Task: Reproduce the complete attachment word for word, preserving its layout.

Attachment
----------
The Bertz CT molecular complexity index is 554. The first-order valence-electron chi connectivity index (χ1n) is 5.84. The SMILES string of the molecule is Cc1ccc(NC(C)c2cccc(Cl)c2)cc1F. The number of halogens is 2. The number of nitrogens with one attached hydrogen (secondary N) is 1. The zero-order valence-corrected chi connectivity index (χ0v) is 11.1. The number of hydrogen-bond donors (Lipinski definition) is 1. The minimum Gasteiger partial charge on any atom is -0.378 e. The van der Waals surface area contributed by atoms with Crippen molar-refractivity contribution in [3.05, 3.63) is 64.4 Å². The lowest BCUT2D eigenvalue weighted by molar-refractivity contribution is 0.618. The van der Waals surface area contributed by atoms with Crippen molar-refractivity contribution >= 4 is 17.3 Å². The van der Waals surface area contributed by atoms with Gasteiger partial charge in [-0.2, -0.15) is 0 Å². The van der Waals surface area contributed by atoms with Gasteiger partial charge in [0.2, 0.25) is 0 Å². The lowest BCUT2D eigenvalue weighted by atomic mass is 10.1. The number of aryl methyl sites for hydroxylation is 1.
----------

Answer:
The Bertz CT molecular complexity index is 554. The first-order valence-electron chi connectivity index (χ1n) is 5.84. The SMILES string of the molecule is Cc1ccc(NC(C)c2cccc(Cl)c2)cc1F. The number of halogens is 2. The number of nitrogens with one attached hydrogen (secondary N) is 1. The zero-order valence-corrected chi connectivity index (χ0v) is 11.1. The number of hydrogen-bond donors (Lipinski definition) is 1. The minimum Gasteiger partial charge on any atom is -0.378 e. The van der Waals surface area contributed by atoms with Crippen molar-refractivity contribution in [3.05, 3.63) is 64.4 Å². The lowest BCUT2D eigenvalue weighted by molar-refractivity contribution is 0.618. The van der Waals surface area contributed by atoms with Crippen molar-refractivity contribution >= 4 is 17.3 Å². The van der Waals surface area contributed by atoms with Gasteiger partial charge in [-0.2, -0.15) is 0 Å². The van der Waals surface area contributed by atoms with Gasteiger partial charge in [0.2, 0.25) is 0 Å². The lowest BCUT2D eigenvalue weighted by atomic mass is 10.1. The number of aryl methyl sites for hydroxylation is 1.